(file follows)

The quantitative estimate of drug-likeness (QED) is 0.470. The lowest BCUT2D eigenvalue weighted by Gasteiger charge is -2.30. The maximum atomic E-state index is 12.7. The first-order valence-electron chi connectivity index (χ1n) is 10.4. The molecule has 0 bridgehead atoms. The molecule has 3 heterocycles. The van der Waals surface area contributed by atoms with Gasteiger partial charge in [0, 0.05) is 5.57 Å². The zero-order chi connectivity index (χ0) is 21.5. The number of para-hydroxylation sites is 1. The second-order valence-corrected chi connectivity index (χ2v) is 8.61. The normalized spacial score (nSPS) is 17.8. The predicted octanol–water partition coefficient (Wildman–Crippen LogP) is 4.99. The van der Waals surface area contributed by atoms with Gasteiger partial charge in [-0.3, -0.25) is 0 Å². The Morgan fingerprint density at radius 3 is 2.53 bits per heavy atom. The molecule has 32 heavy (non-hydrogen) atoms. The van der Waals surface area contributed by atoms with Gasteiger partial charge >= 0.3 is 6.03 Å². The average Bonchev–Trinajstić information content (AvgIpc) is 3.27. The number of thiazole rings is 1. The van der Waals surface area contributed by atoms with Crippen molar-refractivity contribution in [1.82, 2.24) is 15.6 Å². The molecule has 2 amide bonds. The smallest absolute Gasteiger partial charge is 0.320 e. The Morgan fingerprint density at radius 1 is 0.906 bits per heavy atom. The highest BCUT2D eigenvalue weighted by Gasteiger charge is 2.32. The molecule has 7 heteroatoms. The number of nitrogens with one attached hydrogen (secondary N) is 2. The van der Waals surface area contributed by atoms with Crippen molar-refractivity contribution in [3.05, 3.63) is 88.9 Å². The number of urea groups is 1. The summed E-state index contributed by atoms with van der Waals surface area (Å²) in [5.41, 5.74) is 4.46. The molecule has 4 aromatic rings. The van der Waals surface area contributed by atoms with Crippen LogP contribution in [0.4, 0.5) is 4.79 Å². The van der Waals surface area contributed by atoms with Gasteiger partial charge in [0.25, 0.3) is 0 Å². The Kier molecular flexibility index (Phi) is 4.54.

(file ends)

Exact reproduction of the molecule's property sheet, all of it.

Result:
The quantitative estimate of drug-likeness (QED) is 0.470. The lowest BCUT2D eigenvalue weighted by Gasteiger charge is -2.30. The maximum atomic E-state index is 12.7. The first-order valence-electron chi connectivity index (χ1n) is 10.4. The molecule has 0 bridgehead atoms. The molecule has 3 heterocycles. The van der Waals surface area contributed by atoms with Gasteiger partial charge in [0, 0.05) is 5.57 Å². The zero-order chi connectivity index (χ0) is 21.5. The number of para-hydroxylation sites is 1. The second-order valence-corrected chi connectivity index (χ2v) is 8.61. The normalized spacial score (nSPS) is 17.8. The predicted octanol–water partition coefficient (Wildman–Crippen LogP) is 4.99. The van der Waals surface area contributed by atoms with Gasteiger partial charge in [-0.3, -0.25) is 0 Å². The Morgan fingerprint density at radius 3 is 2.53 bits per heavy atom. The molecule has 32 heavy (non-hydrogen) atoms. The van der Waals surface area contributed by atoms with Gasteiger partial charge >= 0.3 is 6.03 Å². The average Bonchev–Trinajstić information content (AvgIpc) is 3.27. The number of thiazole rings is 1. The van der Waals surface area contributed by atoms with Crippen molar-refractivity contribution in [1.82, 2.24) is 15.6 Å². The molecule has 2 amide bonds. The smallest absolute Gasteiger partial charge is 0.320 e. The Morgan fingerprint density at radius 1 is 0.906 bits per heavy atom. The highest BCUT2D eigenvalue weighted by Gasteiger charge is 2.32. The molecule has 7 heteroatoms. The number of nitrogens with one attached hydrogen (secondary N) is 2. The van der Waals surface area contributed by atoms with Crippen molar-refractivity contribution in [3.05, 3.63) is 88.9 Å². The number of urea groups is 1. The summed E-state index contributed by atoms with van der Waals surface area (Å²) in [5.41, 5.74) is 4.46. The molecule has 4 aromatic rings. The van der Waals surface area contributed by atoms with Crippen LogP contribution in [0.4, 0.5) is 4.79 Å². The van der Waals surface area contributed by atoms with Gasteiger partial charge in [0.25, 0.3) is 0 Å². The Kier molecular flexibility index (Phi) is 4.54.